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Your Role

Caregivers are the unsung heroes of cancer care, playing a critical supporting role throughout a cancer patient’s journey. Helping a friend or loved one navigate cancer treatment is a vital role that can take many forms. You’re an essential part of the treatment team. You sacrifice time, energy, and resources in support of your loved ones. At the same time, the emotional and practical support you provide can have a significant positive impact on the outlook of a patient, which impacts outcomes.

Caregiving occurs in many forms, from providing occasional transportation and housekeeping to 24/7 in-home care. With the majority of all cancer treatment now delivered in an outpatient setting, the role of a caregiver has never been more important.

Research indicates most cancer-related caregivers spend more than eight hours a day tending patients receiving chemotherapy. In a sense, you are on a parallel journey with the cancer patient, but with more responsibility.

Caregivers assume numerous new roles, including “nurse,” “financial manager,” “psychologist,” “housekeeper,” and “personal assistant.” You are also their ears at appointments and assistant who ensures questions are asked, appointments are made, and medications are taken.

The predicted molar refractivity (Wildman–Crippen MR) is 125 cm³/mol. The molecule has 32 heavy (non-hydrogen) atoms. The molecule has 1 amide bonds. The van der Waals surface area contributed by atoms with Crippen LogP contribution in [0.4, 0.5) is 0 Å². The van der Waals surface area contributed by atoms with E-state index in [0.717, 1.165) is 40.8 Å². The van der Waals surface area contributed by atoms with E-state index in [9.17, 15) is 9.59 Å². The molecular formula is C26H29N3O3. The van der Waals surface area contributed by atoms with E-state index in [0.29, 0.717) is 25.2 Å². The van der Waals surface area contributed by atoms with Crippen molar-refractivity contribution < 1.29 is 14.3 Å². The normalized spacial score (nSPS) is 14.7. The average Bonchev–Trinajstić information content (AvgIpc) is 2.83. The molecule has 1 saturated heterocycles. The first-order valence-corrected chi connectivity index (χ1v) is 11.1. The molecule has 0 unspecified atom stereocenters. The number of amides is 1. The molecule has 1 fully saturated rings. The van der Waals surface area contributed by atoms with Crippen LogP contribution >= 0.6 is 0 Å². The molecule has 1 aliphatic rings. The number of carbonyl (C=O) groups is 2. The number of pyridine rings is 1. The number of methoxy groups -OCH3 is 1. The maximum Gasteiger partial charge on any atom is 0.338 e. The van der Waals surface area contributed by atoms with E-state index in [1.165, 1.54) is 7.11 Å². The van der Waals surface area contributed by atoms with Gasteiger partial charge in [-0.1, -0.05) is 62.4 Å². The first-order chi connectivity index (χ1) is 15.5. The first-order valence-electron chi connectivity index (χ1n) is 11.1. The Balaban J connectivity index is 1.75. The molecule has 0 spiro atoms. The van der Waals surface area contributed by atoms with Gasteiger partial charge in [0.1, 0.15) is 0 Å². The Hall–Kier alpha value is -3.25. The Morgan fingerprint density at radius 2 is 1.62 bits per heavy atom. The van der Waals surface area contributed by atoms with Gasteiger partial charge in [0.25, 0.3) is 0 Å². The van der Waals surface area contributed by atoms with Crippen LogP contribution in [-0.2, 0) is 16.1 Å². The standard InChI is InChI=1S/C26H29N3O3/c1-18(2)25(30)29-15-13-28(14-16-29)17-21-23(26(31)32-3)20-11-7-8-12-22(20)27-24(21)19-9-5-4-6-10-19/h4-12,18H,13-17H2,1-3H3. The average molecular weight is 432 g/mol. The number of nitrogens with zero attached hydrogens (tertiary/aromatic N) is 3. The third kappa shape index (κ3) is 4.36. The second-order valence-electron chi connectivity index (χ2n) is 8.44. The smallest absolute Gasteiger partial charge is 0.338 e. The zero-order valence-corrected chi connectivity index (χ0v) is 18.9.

Caregivers are patient advocates. You should learn all you can about your friend or loved one’s diagnosis, treatment options, possible side effects, and advance care planning, to help make treatment decisions.

Being Prepared to Care

Stepping into the role of a caregiver can be overwhelming, but there are ways to help ease the transition.

  • Talk to your loved one or friend about their medical care and how you can best help.
  • Understand and respect your loved one’s wishes.
  • Educate yourself about their condition using credible resources.
  • Communicate with the patient, doctor, and other family members.
  • Be a good listener.
  • Involve others and delegate caregiving responsibilities to those who offer to help.
  • Stay organized.
  • Be open to new treatments, technologies, and clinical trials.